MotorStorm Arctic Edge Review
The MotorStorm series has a loyal following on the PS3, but can the racing series known for its great graphics and wide-open racing deliver the same kind of excitement on the portable PSP? While it's hard to recreate the experience of playing a game in 1080p on a 40" screen, MotorStorm Arctic Edge does do a pretty good job of capturing the spirit of the series. And that spirit is wide-open off-road racing, although this time there's more snow and ice than mud - it wasn't named Arctic Storm for nothing. Just as in the console versions of the game, vehicles range in size from big rigs to dirt bikes and they all compete in the same races which gives each event a wide-open, free-for-all feeling. The arctic setting allows for some vehicle types new to the series such as snowcats and snowmobiles, but they don't seem to have any inherent advantage over the other more mud-friendly vehicle types.
The appeal of MotorStorm doesn't just come from the way it mixes so many different types of vehicles in its events, but also from the courses in which these events take place. The courses feature multiple routes and your choice of route will have an impact on how well you do in the race. It's not just a matter of finding the shortcuts on a course – you need to find a path that plays to the advantages of the type of vehicle that you're driving. If you're on a motorcycle you'll want to stick to the high, rocky routes and avoid getting bogged down in the thick snow at the bottom of the canyons. If you're in a big rig, you'll need to keep away from those windy high routes and tear up those wider, slushier bottom routes. If you're in something in between, well, that's where some of the challenge comes in.
Another part of the fun of Arctic Edge comes from the way it captures the feeling of speed. You really move when you're racing and that's before you engage the boost. Like previous MotorStorm games, using the boost will heat up your engine and if you keep it engaged for too long you'll pay for your mistake with an engine explosion. Lay off of the boost and the meter will slowly cool – and in Arctic Edge you can speed that cooling time up a bit by driving through a snow bank. Part of the fun is seeing how far you can push the boost while trying to keep yourself from flying off of a cliff or smashing into a boulder. Arctic Edge is very much an arcade racer, but that doesn't mean it doesn't take skill to navigate the tracks. While on the topic of tracks, I should mention that Arctic Edge includes twelve tracks. Although all of these tracks are set in the Arctic, they do have their own quirks and personalities and provided a nice amount of racing variety.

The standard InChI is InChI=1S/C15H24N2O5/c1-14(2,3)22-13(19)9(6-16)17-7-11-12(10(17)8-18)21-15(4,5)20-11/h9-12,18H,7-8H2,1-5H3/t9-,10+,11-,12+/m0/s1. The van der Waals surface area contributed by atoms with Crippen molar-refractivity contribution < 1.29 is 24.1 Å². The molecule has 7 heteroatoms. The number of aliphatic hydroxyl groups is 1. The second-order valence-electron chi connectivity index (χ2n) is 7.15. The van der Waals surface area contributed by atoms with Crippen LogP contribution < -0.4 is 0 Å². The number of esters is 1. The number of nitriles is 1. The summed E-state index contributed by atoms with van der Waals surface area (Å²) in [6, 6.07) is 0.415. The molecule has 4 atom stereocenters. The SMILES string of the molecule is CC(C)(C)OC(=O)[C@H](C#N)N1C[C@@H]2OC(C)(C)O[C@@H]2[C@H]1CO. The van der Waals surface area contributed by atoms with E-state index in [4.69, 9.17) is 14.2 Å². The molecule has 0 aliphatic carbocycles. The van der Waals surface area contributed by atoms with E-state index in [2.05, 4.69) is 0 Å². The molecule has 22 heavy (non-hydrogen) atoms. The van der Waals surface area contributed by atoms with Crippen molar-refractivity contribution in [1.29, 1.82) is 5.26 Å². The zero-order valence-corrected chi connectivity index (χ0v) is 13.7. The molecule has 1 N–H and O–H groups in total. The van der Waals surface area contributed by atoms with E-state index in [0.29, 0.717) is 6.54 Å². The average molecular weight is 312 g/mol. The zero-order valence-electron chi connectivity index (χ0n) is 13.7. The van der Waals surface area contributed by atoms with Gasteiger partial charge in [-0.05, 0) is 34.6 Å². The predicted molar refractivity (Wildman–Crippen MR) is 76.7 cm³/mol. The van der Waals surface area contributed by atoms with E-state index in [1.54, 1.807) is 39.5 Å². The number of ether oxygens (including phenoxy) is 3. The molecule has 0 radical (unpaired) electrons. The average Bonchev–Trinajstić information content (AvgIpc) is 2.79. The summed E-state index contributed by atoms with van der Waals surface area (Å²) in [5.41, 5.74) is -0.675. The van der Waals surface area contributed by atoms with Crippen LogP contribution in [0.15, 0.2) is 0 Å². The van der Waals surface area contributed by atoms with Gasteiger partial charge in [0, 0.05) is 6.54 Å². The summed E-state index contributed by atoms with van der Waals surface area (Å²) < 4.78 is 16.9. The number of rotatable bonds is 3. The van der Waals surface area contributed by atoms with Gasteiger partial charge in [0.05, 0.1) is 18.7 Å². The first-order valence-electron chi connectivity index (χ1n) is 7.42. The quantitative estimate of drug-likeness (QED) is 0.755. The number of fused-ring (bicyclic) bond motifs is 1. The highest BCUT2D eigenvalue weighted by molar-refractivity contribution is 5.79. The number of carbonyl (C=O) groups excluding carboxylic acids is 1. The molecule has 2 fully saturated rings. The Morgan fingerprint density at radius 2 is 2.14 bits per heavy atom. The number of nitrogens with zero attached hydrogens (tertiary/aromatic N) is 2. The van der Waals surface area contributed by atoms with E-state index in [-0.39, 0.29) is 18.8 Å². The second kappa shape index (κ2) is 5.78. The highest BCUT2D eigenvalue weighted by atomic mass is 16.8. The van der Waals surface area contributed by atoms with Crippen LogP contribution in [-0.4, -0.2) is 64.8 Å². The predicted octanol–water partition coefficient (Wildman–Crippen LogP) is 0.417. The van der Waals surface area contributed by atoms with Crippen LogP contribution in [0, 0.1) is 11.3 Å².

The game's main mode is pretty simple – you have your choice of a few races at first, and if you do well in those you'll unlock more events. There are plenty of events in the game and not all of them are tied to being the first to cross the finish line. There are also eliminator mode races (last place racer is eliminated every time the timer ticks down until only one remains) and time ticker races in which you earn points during the race depending on where you are in the pack. If you're in first you'll accumulate points at a far faster rate than if you're in last. The variety of race types available adds to the fun.
Arctic Edge is not a deep racing game by any means, but it is a great little racer for a portable system. A feeling of repetition may set in if you're looking to sit down with the game for hours on end, but for fast-paced bouts of racing while gaming on the go it's a blast.
In The End, This Game Hath Been Rated: 90%. Arctic Edge captures the MotorStorm spirit in a great little portable racer.